Utility companies and consumer advocates are pleading their case to Kansas regulators over the potential impact of energy efficiency programs.


Utility companies and consumer advocates are pleading their case to Kansas regulators over the potential impact of energy efficiency programs.

Utilities argue while they support conserving energy, they want to make sure the reduction in usage doesn’t wreck their financials.

“We are totally committed to energy efficiency,” said Chris Giles of Kansas City Power and Light, “as long as we can have the same level of return we would earn and prohibit the loss of profit margins.”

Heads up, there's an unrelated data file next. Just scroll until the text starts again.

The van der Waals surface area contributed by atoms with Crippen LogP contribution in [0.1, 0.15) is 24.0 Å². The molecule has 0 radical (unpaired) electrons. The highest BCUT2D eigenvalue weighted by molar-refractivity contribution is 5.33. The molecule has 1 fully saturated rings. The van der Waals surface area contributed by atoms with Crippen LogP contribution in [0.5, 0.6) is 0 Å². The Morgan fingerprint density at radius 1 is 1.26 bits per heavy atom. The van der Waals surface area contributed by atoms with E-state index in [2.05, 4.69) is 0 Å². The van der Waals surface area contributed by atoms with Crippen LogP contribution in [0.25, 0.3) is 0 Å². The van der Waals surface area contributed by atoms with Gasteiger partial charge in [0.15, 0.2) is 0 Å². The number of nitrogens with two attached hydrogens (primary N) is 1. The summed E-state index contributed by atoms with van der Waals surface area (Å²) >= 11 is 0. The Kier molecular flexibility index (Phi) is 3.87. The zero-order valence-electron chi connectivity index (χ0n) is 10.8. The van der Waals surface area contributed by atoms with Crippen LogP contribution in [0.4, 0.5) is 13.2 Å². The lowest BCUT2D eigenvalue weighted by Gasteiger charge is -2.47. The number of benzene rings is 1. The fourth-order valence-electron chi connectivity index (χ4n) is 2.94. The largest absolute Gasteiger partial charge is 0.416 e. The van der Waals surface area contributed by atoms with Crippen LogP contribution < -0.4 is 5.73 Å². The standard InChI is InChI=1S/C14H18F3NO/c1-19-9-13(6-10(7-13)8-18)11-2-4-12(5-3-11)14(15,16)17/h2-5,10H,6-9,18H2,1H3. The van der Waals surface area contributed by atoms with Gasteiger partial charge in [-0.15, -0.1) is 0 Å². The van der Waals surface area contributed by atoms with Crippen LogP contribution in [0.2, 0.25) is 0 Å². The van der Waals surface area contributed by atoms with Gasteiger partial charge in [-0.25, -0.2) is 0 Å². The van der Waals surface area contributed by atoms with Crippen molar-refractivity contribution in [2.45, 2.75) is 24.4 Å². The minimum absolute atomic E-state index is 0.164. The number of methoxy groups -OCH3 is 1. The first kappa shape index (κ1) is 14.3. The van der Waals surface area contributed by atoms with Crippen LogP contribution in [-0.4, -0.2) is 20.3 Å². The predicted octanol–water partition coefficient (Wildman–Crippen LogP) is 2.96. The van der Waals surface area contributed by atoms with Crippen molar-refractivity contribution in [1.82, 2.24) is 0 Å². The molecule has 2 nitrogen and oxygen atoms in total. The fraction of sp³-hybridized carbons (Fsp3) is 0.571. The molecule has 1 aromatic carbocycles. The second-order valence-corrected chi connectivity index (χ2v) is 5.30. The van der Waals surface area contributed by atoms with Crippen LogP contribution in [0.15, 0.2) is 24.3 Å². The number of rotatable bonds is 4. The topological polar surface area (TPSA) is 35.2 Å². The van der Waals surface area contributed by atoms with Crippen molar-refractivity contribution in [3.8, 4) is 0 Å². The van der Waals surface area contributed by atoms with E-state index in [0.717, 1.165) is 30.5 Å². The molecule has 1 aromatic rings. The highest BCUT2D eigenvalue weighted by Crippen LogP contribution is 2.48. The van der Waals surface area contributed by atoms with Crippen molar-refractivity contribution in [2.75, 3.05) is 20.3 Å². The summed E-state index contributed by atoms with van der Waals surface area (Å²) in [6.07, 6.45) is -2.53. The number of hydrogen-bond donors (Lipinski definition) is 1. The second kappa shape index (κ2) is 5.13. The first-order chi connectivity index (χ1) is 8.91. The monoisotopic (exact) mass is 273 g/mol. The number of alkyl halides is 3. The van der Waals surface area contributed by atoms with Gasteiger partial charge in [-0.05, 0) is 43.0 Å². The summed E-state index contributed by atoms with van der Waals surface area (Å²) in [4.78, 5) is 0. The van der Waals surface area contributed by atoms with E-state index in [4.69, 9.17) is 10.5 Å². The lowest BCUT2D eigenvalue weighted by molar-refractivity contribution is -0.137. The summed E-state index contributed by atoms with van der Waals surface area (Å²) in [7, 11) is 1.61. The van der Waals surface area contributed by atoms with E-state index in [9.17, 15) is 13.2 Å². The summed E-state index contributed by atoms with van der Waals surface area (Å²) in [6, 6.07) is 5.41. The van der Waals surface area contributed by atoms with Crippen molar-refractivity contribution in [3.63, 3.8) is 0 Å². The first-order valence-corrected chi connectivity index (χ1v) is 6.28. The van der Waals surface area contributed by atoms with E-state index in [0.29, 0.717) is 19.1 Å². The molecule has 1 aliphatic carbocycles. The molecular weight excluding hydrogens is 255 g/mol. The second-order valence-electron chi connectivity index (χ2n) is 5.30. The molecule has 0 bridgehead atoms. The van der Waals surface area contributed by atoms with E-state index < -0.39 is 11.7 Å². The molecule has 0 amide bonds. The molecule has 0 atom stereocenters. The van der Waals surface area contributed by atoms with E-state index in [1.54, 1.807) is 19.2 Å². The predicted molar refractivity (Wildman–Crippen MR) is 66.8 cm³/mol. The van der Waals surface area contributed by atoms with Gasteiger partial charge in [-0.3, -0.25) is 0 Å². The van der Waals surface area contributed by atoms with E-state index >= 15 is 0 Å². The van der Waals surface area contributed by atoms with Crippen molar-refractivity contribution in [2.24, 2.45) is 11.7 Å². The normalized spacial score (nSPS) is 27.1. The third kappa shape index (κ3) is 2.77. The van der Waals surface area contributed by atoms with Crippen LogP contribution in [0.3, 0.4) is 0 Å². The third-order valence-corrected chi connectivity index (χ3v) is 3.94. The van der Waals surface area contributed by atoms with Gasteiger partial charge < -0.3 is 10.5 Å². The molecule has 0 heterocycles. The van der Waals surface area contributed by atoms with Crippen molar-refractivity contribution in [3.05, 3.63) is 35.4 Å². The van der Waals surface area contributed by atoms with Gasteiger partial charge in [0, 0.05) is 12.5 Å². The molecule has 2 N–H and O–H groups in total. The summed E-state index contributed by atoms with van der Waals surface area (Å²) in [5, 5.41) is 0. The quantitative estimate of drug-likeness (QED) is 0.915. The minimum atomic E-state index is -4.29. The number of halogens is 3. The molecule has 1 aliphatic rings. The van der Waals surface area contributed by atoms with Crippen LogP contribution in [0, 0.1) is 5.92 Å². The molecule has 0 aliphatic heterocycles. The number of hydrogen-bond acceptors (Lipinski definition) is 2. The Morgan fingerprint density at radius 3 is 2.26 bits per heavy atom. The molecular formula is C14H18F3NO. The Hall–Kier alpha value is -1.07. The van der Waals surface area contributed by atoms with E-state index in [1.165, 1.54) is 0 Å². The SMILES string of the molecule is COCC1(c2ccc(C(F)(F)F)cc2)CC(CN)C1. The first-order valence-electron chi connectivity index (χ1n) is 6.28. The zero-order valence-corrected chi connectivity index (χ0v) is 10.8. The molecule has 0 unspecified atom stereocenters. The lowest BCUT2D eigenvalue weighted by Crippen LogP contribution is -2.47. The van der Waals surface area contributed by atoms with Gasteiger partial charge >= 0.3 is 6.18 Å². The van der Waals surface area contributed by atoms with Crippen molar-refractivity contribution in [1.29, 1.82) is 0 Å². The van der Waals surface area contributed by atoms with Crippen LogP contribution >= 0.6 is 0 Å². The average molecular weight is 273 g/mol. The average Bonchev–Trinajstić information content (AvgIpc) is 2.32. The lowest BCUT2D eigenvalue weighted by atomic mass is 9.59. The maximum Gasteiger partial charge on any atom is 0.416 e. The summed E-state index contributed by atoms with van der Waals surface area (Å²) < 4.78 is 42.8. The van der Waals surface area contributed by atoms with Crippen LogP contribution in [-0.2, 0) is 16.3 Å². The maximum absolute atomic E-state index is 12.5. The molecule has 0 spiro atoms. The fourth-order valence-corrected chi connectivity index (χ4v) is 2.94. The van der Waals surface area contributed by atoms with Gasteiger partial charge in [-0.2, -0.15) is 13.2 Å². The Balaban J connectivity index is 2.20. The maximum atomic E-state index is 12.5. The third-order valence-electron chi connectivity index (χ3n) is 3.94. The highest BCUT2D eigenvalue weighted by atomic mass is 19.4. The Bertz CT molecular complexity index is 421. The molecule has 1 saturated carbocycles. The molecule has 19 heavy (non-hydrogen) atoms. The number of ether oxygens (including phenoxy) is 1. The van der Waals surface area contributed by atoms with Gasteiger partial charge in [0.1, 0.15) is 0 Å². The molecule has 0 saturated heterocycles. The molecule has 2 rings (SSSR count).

The Kansas Corporation Commission held a workshop in Topeka on Tuesday to discuss efficiency programs and will release a decision later this year on what utilities can build into their rates.

Westar Energy Inc., the state’s largest electric utility, said earlier this year it would use efficiency programs and renewable sources to delay building new power plants.